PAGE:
Patience is a virtue
- Lisa Barry
- Don’t Be Afraid to Try Different Bits
- That feeling when…
- ‘Tis the Season…
- Fitness Training a Must for Event Horses
- Patience is a virtue
- The ups and downs of training young horses
- Is this the beginning of a beautiful partnership?
- Thankful for Wonderful Friends
- The Art of Failure
- This is a crazy new world.
Growing up, our mothers taught us that patience is a virtue. It’s not always the easiest thing to be good at in this fast-paced world, but it’s definitely something to strive for!
I got a horse in for training last summer. The initial plan was for me to school him for a couple months and then ideally he would be returned to his owners for them to carry on with his training or, if I thought he wasn’t going to progress well enough to fit his intended rider, he was to be sold.
This horse is an OTTB who we affectionately call Slim Shady. For those of you who know the reference, he lives up to that nickname more than I had even realized when he first arrived. Arrogant and quirky, opinionated and incredibly intelligent, and beyond a shadow of a doubt, the underdog. He had a tough start to his life being born into the racing industry and then being claimed 5 times between the ages of 3 and 5. With bloodlines that are so stacked it’s almost scary and a few relatives that some like to stay away from due to their attitudes.
After he arrived it was very clear that my work was cut out for me. This horse was going to need a lot of work before he could even have a clear path for his future.
Patience is a virtue, I remind myself on the daily with this horse. He needed (and needs) the time and direction but also needed to not be afraid. I by no means am a master at natural horsemanship like some of my good friends, but after a certain feral little grey horse (cough…Peanut…cough) I knew that if I could get Slim Shady to trust me, he would come around. Hopefully. I talked with his owners and we came up with a good deal for him to stay with me for the foreseeable future so that I could keep trying to mold him into the incredible athlete he could be. Although he is difficult, I see something in him. Raw talent.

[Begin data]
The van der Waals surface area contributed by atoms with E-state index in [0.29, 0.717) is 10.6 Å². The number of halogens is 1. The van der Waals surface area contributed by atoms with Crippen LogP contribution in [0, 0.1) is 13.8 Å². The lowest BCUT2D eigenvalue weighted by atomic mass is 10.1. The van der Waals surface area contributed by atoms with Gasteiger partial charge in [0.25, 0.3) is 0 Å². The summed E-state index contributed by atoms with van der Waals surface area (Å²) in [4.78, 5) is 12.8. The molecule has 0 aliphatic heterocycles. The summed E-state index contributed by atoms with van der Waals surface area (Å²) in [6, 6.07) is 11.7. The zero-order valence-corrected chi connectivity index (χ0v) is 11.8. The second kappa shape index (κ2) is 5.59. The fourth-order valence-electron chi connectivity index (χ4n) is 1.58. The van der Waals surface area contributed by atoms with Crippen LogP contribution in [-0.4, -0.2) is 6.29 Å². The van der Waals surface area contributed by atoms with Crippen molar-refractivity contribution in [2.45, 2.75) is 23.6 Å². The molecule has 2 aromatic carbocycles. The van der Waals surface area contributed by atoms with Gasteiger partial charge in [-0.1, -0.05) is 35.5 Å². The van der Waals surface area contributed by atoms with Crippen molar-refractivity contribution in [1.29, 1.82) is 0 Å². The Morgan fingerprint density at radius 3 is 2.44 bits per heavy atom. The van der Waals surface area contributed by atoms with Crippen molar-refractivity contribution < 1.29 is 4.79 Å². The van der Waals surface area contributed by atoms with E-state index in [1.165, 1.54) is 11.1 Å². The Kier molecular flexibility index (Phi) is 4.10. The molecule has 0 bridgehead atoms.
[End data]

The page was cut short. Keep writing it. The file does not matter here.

I have been using every trick I have acquired over the years, and on many days with no avail. One step forward, two steps back, repeat. Repeat. Repeat. Try not to set him free to be one with the wild things. Repeat.
He’s been with me 6 months or so now. Yesterday, he allowed me to not only take him off property and GET ON HIM without me fearing for my life, but he Let Me xc school him!!!!!! And he was brilliant 🙂. I’m still in shock and I’m not sure what things I’ll encounter with him next week, but for now I’m on cloud nine. I was almost brought to tears I was so proud of him. Not only did he figure out his job and enjoy it, but he might be the most athletic jumping horse I’ve ever sat on!!
Patience is a virtue. I’m sure the road for this horse is long and this is only a step towards his potential but after the last 6 months of work, I feel like I’ve won the lottery!
This post is sponsored by Lisa’s product pick for the month: Ker-a-Form™
“Ker-a-Form is my favorite hoof and coat supplement! Not only does it produce healthy skin, shiny coats and strong hoof walls, but it’s also palatable and easy on the wallet!”
Lisa Barry, FEI 4* Event Rider and Trainer
Lisa Barry is a four-star event rider who has been riding and competing horses for 29 years, and has 16 years of international competition experience. Her horses have had top placings at many FEI events including at the Advanced/CCI3*/CCI4* level. Lisa has trained with Karen O’Connor for 25 years, and has worked for and ridden with Karen and David since she joined the O’Connor program as a working student when she was 17. Lisa competed at the 2015 Rolex Kentucky Three-Day Event aboard her beloved FIS Prince Charming, aka “Peanut,” a tiny, feisty New Zealand OTTB. Lisa is currently training and coaching out of Lexington, Kentucky and Ocala, Florida. If you have questions for Lisa or would like to learn more about her program email her at firstname.lastname@example.org